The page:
The Hungarian prime minister Viktor Orbán has also long inspired far-right parties across the EU, who view his iron hold on power and anti-migrant politics as a model for their own. Meloni “was very close to Orbán, who she explicitly said several times was her model of a European leader”, said Teresa Coratella, programme manager at the European Council on Foreign Relations’ Rome office. She added, however, that Russia’s invasion of Ukraine caused Meloni to distance herself from the Kremlin-friendly Orbán.
For political elites, the question of the eroding norms against radical-right parties working with parties traditionally viewed as moderate is key. While in the past, parties of the mainstream right adhered to the cordon sanitaire, leaders are increasingly willing to disregard that norm if parliamentary arithmetic demands it in order to gain power, as in Sweden.
If the centre right in one country sees that its counterparts in others can form coalitions with the far right and suffer few or no consequences politically or internationally, it will be more willing to entertain the prospect of doing so itself. That means that the experience of parties such as the Swedish Moderates is probably the most instructive of all. If, in 1999, the centre-right Austrian People’s Party made itself a European pariah by forming a coalition with the far-right Freedom Party, the Moderates have suffered virtually no penalty for governing with support from the Sweden Democrats.
This eroding norm is likely to affect the politics on the broad right across the EU. Spain may be the next test case. In April, the centre-right People’s Party (PP) formed a coalition with Vox in the northern region of Castilla and León, bringing the hard right into a regional government for the first time ever. (The agreement was greenlit by the national PP leader Alberto Núñez Feijóo.) With the norm against cooperation with the far right broken, that arrangement may be a precedent for national politics after elections scheduled for December next year, when the PP may require Vox votes to form a government.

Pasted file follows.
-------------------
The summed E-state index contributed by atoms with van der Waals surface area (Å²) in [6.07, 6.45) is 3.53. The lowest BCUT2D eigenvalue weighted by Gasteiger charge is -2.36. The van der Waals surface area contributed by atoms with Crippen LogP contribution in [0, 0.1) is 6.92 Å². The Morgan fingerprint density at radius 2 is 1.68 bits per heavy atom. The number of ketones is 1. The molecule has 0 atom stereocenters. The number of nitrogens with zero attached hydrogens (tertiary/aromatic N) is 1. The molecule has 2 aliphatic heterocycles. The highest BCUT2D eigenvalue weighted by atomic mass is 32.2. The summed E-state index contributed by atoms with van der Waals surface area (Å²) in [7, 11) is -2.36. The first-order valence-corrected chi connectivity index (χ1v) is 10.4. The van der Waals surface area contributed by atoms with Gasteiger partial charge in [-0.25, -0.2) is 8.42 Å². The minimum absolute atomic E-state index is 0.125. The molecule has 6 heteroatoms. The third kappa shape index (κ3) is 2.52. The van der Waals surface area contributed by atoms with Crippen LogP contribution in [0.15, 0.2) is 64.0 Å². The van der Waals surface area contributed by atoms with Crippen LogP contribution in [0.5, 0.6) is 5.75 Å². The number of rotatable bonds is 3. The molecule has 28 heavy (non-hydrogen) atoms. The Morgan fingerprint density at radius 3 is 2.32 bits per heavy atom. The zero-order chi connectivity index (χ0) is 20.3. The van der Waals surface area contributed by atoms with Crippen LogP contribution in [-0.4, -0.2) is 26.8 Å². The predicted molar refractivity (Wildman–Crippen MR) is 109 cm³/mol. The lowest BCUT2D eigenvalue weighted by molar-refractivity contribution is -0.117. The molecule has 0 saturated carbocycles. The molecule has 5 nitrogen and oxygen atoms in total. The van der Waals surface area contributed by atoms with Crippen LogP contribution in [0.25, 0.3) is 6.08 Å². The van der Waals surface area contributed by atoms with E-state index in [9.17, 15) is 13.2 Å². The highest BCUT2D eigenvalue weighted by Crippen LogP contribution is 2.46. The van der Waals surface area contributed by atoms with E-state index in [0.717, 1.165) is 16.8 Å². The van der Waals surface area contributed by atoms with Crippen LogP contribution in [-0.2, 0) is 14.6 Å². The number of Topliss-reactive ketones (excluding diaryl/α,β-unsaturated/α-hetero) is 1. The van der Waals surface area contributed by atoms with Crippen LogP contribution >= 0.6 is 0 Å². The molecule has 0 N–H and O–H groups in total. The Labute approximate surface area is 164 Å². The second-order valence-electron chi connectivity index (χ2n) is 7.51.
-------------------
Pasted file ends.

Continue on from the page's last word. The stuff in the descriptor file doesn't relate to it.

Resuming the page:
Still, if in some countries the cordon sanitaire is weakening or breaking completely, it continues to hold in others. In Germany, for example, cooperation between the mainstream right and the far right is still taboo on a formal level. In France, too, the two candidates for the leadership of the once-dominant Republican party have both rejected the prospect of an alliance with Le Pen’s National Rally (not least because given the balance of power on the right, the centre right would likely be the junior partner in such an arrangement).
As the taboo against cooperation between the mainstream and radical right breaks down in a growing number of countries, parliamentary arithmetic will dictate whether such parties remain out of power. As Mudde put it to me: “If preferred coalitions are dependent upon far-right cooperation, mainstream parties will choose them.”